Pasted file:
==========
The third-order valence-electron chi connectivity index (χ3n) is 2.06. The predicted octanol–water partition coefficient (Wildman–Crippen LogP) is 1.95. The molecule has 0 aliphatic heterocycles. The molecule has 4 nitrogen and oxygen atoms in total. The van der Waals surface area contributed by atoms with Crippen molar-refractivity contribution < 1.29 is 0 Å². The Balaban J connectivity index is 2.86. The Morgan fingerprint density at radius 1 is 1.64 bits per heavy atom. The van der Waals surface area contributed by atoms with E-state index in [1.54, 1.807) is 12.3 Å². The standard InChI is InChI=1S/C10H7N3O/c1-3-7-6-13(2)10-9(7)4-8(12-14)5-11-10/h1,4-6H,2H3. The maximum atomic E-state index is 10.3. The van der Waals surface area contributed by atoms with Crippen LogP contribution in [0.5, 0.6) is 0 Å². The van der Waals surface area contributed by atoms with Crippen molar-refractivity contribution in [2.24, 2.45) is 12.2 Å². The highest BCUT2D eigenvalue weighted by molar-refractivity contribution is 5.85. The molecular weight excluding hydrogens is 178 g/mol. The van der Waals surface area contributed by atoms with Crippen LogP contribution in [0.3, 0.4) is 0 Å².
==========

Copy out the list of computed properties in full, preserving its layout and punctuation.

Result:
The third-order valence-electron chi connectivity index (χ3n) is 2.06. The predicted octanol–water partition coefficient (Wildman–Crippen LogP) is 1.95. The molecule has 0 aliphatic heterocycles. The molecule has 4 nitrogen and oxygen atoms in total. The van der Waals surface area contributed by atoms with Crippen molar-refractivity contribution < 1.29 is 0 Å². The Balaban J connectivity index is 2.86. The Morgan fingerprint density at radius 1 is 1.64 bits per heavy atom. The van der Waals surface area contributed by atoms with E-state index in [1.54, 1.807) is 12.3 Å². The standard InChI is InChI=1S/C10H7N3O/c1-3-7-6-13(2)10-9(7)4-8(12-14)5-11-10/h1,4-6H,2H3. The maximum atomic E-state index is 10.3. The van der Waals surface area contributed by atoms with Crippen LogP contribution in [0.5, 0.6) is 0 Å². The van der Waals surface area contributed by atoms with Crippen molar-refractivity contribution in [2.24, 2.45) is 12.2 Å². The highest BCUT2D eigenvalue weighted by molar-refractivity contribution is 5.85. The molecular weight excluding hydrogens is 178 g/mol. The van der Waals surface area contributed by atoms with Crippen LogP contribution in [0.3, 0.4) is 0 Å².